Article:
Oh, and to keep from having problems seating the .430" bullets in the .44-40 Winchester brass, I use an expander plug from .44 Magnum dies, but still resize with the regular (not the Cowboy) dies. 

 

Hope this helps.

Stay well and safe!

 

 

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2 hours ago, Sacramento Johnson #6873 said:

No marks on 'fixed' cylinders.

As above don't know if Ruger still fixes it.  If not,  Bowen Classic Arms Corporation will and you need only send in the cylinder, not the whole gun.

As for trying the 44-40 cylinder before you get it fixed; you may not be able to seat .430 bullets in it (which are what one normally gets when buying for 44 mag/special ammo).

Once you get the cylinder fixed, try some black powder rounds in it as well; 44-40 really shines with BP!

So what Ruger in 44-40 did you get?

(Frankly, I'm glad Ruger went with their .429 barrels and not the historic size for their 44-40s for the very thing you mention; 44 mag/special compatibility and component usage.)

I have a 4.6 blued case hardened old Vaq with the short grips. Love the look and feel. My previous guns are a stainless old vaq in 4.6 44 mag and a blued 4.6 super blackhawk with a fluted cylinder. (Keeping the fluted cylinder to make my new 44-40 a convertable!) I like this new one so much the SBH is up for sale or trade!

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I have five .44-40 Vaqueros at the moment, and have had eight others, and never experienced any problems. I once had a Navy Arms 1875 Remington with tight chambers that wouldn't reliably chamber everything until I dropped to a .428" bullet, so I used the .428"er in all my .44-40's, so as not to have two kinds of ammo - worked just fine in everything. The '75's are gone, and I'm back to using .429" in everything now.

 

Now the .38-40's... oof. Inexplicably, Ruger sized the chamber mouths to .395" - .396", and that is very problematic. I borrowed a reamer from somebody here on the Wire several years ago and opened all three of mine up. The .40 S&W cylinders have the proper throats.

 

Edited by Three Foot Johnson
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I have a pair that the cylinder throats needed "fixed". I called Ruger a few years ago about making them right and they told me that they don't do that anymore. I sent them out to get reamed. Good now. Maybe they'll do them again. I'd call.

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I had the same results with Ruger about 5 years ago, They replied the pistols were in spec. and they wouldn't open up the throats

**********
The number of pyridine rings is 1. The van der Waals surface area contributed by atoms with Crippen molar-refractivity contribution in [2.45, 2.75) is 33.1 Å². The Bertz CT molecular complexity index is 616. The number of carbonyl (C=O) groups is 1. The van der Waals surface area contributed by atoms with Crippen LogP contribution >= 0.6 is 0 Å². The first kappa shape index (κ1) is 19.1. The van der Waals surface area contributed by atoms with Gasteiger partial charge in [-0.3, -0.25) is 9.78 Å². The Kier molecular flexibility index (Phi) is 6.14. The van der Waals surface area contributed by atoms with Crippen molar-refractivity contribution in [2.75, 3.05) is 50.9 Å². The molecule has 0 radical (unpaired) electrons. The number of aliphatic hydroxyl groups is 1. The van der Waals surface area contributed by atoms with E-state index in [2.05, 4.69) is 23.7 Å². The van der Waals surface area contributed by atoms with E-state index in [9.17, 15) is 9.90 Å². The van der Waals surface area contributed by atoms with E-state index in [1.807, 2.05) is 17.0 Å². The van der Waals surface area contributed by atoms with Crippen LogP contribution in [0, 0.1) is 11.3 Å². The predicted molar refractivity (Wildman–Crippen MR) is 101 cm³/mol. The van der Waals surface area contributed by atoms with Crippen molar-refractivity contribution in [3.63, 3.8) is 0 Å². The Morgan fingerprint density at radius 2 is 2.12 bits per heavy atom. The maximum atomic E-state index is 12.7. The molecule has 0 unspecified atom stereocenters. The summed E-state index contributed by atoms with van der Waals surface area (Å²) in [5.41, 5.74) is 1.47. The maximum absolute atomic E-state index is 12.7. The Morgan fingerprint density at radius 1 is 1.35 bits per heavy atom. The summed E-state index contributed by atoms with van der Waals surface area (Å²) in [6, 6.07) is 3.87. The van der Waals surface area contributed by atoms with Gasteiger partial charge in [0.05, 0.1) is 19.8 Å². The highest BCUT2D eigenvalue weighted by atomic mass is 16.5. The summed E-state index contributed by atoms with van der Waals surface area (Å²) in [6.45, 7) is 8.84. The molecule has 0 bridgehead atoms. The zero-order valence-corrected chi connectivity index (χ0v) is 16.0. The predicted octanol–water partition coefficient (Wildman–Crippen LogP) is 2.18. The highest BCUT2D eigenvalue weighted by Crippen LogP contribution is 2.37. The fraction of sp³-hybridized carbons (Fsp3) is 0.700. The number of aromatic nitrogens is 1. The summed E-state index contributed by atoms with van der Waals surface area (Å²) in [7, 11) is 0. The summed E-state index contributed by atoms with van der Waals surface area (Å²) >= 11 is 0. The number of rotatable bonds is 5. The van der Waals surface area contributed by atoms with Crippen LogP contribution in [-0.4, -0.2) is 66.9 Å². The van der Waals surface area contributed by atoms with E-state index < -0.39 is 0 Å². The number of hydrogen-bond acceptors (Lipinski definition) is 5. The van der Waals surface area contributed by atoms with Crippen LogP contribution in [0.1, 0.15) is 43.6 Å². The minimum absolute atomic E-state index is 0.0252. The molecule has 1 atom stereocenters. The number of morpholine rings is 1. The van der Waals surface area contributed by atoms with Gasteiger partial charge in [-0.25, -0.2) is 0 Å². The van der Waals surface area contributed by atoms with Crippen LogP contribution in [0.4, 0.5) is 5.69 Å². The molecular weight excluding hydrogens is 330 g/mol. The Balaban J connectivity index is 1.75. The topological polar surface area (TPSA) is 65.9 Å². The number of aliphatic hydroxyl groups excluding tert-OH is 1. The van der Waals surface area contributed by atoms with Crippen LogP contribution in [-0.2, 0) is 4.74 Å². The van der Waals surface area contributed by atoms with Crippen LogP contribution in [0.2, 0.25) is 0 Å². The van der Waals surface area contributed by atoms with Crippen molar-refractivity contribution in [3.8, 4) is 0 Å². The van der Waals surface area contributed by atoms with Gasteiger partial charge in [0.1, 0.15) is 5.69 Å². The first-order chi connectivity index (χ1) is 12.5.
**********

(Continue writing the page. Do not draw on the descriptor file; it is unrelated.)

Edited by Willy B.SASS#26902
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I run .429 lead through mine and the accuracy is just fine. Mine had been sent back to ruger and repaired well before I got them. I have noticed that the tolerances are extremely tight. I ended up replacing my lee die set for a redding die set and haven't had a single failure to chamber since doing so. There's a few threads in here on reloading for the 44/40 on the wire. Definitely the most problematic round I've ever dealt with when it comes to reloading. 

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12 hours ago, Doc Moses said:

I recently got a 1995 Ruger Old Vaq 44-40. I have a fluted 44 mag cylinder so I can shoot it now but wanted to ask about the 44-40  throats...WAIT!  Don't move on yet!  I knew when buying about the 425ish throats and 429 barrels. I have seen online that Ruger did 'fix' the throats to 430. I am fine with 44-40s that are not the historical size and only run in a modern gun.

Question 1. Did they mark the cylinders they fixed? 

2. Do they still do the fix? 

Lastly. I would love to buy 15 or 20 pieces of brass so I could get started reloading for it...and have the 44-40 cylinder be more than a paper weight. If anyone wants to sell a few pm me. Starline is out for a while. Just interested in a small batch. I will wait 4 Starline to catch up. Thanks for your help on the cylinder questions too. The new ruger in 44-40 instead of mag is because it is fun.

 

I can send you some 44-40 brass via Cowboy express.  I should see Tommy Reb this Saturday and will give him some that he can then drop off to you at the next Oakwood match.

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Whether you consider the .44-40 problematic or just finicky depends upon how hard it bites you. 

 

This cartridge was developed long before the SAAMI committee standardized the dimensions for the chambering.   Then various manufacturers converted over from making their .44-40 barrels with (approximately) 0.427 " groove diameter, to 0.429 groove diameter to avoid needing to have an extra seat of tooling.    All this has lead to serious problems over the last 60 years.  

 

And similar lack of attention to strictly holding to SAAMI specifications by manufacturers has affected many other old cartridges - like .38-55 and .45 Colt (to some extent).   Many folks claim they see NO benefit in SAAMI standards.  Or that it is fine to accept VOLUNTARY compliance with the standards.   I think this many years of difficulties puts the lie into such foolishness in important specifications meant for firearms functionality and safety.

 

good luck, GJ   

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25 minutes ago, Sedalia Dave said:

 

I can send you some 44-40 brass via Cowboy express.  I should see Tommy Reb this Saturday and will give him some that he can then drop off to you at the next Oakwood match.

That would be great!  I am plnning to go to Sundays match